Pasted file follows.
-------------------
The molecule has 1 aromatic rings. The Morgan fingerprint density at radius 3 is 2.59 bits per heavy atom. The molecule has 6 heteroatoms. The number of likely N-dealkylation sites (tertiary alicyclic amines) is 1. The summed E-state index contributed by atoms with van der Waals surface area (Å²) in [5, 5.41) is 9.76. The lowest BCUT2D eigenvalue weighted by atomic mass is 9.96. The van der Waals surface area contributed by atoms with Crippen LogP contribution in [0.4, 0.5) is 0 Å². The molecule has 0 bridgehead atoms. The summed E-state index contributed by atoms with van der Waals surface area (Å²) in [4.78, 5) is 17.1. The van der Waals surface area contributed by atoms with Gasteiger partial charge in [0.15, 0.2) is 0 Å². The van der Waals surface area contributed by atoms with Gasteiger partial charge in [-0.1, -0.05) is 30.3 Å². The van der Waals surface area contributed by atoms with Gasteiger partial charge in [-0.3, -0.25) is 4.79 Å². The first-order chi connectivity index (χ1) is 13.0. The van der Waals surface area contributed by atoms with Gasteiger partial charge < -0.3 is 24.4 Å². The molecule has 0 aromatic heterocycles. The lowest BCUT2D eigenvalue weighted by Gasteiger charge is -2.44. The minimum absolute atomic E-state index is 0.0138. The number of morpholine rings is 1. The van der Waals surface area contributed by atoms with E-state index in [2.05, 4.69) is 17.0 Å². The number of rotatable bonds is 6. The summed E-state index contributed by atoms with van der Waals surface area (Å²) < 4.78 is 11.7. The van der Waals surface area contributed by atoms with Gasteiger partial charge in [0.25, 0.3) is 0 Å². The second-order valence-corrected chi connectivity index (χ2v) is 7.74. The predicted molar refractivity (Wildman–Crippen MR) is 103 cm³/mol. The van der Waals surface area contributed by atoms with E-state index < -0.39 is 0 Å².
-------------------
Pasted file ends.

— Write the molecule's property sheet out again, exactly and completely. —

The molecule has 1 aromatic rings. The Morgan fingerprint density at radius 3 is 2.59 bits per heavy atom. The molecule has 6 heteroatoms. The number of likely N-dealkylation sites (tertiary alicyclic amines) is 1. The summed E-state index contributed by atoms with van der Waals surface area (Å²) in [5, 5.41) is 9.76. The lowest BCUT2D eigenvalue weighted by atomic mass is 9.96. The van der Waals surface area contributed by atoms with Crippen LogP contribution in [0.4, 0.5) is 0 Å². The molecule has 0 bridgehead atoms. The summed E-state index contributed by atoms with van der Waals surface area (Å²) in [4.78, 5) is 17.1. The van der Waals surface area contributed by atoms with Gasteiger partial charge in [0.15, 0.2) is 0 Å². The van der Waals surface area contributed by atoms with Gasteiger partial charge in [-0.1, -0.05) is 30.3 Å². The van der Waals surface area contributed by atoms with Gasteiger partial charge in [-0.3, -0.25) is 4.79 Å². The first-order chi connectivity index (χ1) is 13.0. The van der Waals surface area contributed by atoms with Gasteiger partial charge < -0.3 is 24.4 Å². The molecule has 0 aromatic heterocycles. The lowest BCUT2D eigenvalue weighted by Gasteiger charge is -2.44. The minimum absolute atomic E-state index is 0.0138. The number of morpholine rings is 1. The van der Waals surface area contributed by atoms with E-state index in [2.05, 4.69) is 17.0 Å². The number of rotatable bonds is 6. The summed E-state index contributed by atoms with van der Waals surface area (Å²) < 4.78 is 11.7. The van der Waals surface area contributed by atoms with Gasteiger partial charge in [0.25, 0.3) is 0 Å². The second-order valence-corrected chi connectivity index (χ2v) is 7.74. The predicted molar refractivity (Wildman–Crippen MR) is 103 cm³/mol. The van der Waals surface area contributed by atoms with E-state index < -0.39 is 0 Å².